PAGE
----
You have a right to go to see a Senate hearing. But I don’t think you have a right to see my daughter’s medical records. Go down the line and sooner or later you have to make a choice.[23]

Some proponents of full disclosure argue that, since taxpayers funded the collection of this information, they are entitled to it. The media and other private companies who rely on government information for their businesses want access to remain open. However, new technologies that make the collection and compilation of information easier than ever before have raised new concerns about the ease of access to private citizen’s information. In a recent survey, 70 percent of Texans were worried about privacy on the Internet, and 54 percent were “not at all confident” or “not very confident” in the state’s ability to handle personal information (see Figures 3-3 and 3-4). Older Texans and African Americans were the most skeptical about government’s handling of personal information.[24]

Privacy is an issue that is gaining worldwide attention. Nine states have enacted state privacy acts based largely on the provisions of the federal Privacy Act, which only applies to federal agencies. Those states are California, Hawaii, Idaho, Kentucky, Massachusetts, Minnesota, New York, Ohio, and Virginia.[25] These laws were enacted not merely to protect citizens from government’s disclosure of personal information, but also to prevent government from misusing personal information within its control for political or other purposes. Five states—Idaho, Iowa, Utah, Wisconsin, and Washington—have passed laws forbidding their motor vehicle departments from sharing personal details about licensees, while Wyoming eliminated Social Security numbers from its driver’s licenses.[26] Canada had to shut down a major database project in Summer 2000 after citizens became concerned about the idea of up to 2,000 items of information being collected and stored in one place about each citizen—information such as tax returns, welfare files, and health records.[27]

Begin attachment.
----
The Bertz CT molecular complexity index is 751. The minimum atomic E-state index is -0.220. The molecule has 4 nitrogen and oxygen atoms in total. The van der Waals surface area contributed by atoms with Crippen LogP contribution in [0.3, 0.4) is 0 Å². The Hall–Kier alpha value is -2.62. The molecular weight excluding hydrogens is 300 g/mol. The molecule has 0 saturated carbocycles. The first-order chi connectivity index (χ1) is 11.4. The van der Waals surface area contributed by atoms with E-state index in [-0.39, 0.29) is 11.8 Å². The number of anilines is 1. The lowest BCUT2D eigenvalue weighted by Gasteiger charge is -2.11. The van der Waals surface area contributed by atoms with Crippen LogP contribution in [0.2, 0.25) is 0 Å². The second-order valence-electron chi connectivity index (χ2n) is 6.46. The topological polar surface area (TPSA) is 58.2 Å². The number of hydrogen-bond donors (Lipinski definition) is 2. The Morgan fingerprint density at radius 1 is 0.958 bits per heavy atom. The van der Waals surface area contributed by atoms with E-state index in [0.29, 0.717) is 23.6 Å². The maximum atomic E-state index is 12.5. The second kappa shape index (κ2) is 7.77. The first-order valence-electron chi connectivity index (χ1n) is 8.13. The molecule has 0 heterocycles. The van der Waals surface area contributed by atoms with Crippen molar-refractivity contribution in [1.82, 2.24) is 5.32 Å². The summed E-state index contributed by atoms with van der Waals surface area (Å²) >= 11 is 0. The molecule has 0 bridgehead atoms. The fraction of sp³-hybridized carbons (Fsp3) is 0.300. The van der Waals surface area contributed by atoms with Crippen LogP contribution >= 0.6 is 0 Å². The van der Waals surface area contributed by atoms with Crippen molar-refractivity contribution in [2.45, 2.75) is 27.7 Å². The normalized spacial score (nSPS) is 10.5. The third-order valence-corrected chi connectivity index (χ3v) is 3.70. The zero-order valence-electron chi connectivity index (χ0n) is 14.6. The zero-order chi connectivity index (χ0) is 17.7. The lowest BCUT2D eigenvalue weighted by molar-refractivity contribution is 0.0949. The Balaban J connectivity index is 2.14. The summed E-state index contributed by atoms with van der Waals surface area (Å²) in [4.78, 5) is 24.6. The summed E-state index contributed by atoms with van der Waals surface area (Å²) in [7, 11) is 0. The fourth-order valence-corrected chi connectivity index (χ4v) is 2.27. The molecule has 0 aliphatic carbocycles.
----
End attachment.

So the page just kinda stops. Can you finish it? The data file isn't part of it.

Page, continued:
Privacy issues must be addressed head on to allow the state to move forward in customizing its services for citizens who want them.


Improve privacy protection for Texas citizens.

Texas long has followed a tradition of open government, providing most public documents to its citizens upon request. With the advent of information technology, however, open access has taken on new dimensions.

The wholesale release of government information on citizens has caused huge problems and generated significant controversy. For some, it is mere inconvenience from unwelcome solicitors. For others, there is a very real fear that their personal data can and will be used against them by the unscrupulous. Texas should enact a privacy act patterned after existing federal and state legislation to establish guidelines to protect citizen information gathered by government entities from inappropriate disclosure.

e-Texas is an initiative of Carole Keeton Rylander, Texas Comptroller of Public Accounts
Post Office Box 13528, Capitol Station
Austin, Texas

Privacy Policy